Glenn Colquhoun’s new book

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E-Tangata published an extract from Glenn’s new book. For the full extract go here.

 

In this extract from his new book Late Love: Sometimes Doctors Need Saving as Much as Their Patients, he writes about how his poetry has leaked into his medicine, and changed the way he practises. 

 

The High Chaparral

For most of my career medicine has not been so friendly. I have struggled with doubt. I have always felt that at any point I might do the wrong thing. For a long time this meant that consultations were noisy with my own thoughts. Life was lived in two parts. In one I would go to work and be unsure and struggle with the waiting room and paper trails and fires popping up. In the other I would imagine. I would dream that I could fly. I would soar up over the world like a young seagull and look down and be amazed. Moments would open up like a ranch slider. Inside I found they were timeless. Poetry was good and medicine was bad. I joked that poetry was the first girl I ever loved, the one I always wanted but never felt confident enough to ask out, and that medicine was the girl I got pregnant behind the bike shed and thought I had to make an honest woman of.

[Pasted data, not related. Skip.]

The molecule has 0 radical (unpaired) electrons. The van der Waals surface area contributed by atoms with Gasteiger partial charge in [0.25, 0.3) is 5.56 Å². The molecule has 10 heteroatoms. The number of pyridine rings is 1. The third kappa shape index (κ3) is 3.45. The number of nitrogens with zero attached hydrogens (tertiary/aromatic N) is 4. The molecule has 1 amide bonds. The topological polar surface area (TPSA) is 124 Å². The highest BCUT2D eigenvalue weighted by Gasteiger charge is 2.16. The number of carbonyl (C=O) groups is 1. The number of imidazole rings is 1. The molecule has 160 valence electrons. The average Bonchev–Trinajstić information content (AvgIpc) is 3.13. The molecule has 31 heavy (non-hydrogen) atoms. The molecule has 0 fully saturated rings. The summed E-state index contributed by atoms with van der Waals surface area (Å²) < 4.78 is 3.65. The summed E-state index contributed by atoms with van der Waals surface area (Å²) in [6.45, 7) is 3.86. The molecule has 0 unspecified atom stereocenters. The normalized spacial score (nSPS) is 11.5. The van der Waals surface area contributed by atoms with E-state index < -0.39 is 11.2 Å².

A few years ago I began to compile a book based on the stories of a group of patients I saw over the course of one day in general practice. For a year I visited as many of them as I could and asked them about their lives leading up to that consultation. I saw them in their homes and among those things they cared about, then afterwards flew up into the sky like a seagull with an old piece of string and looked down. When I came to write about them I saw them with wet eyes — the sort of love that poetry demands of those who write it.

 

Copyright © 2016 Glenn Colquhoun

This is an extract from Glenn Colquhoun’s book Late Love: Sometimes Doctors Need Saving as Much as Their Patients, published by Bridget Williams Books.

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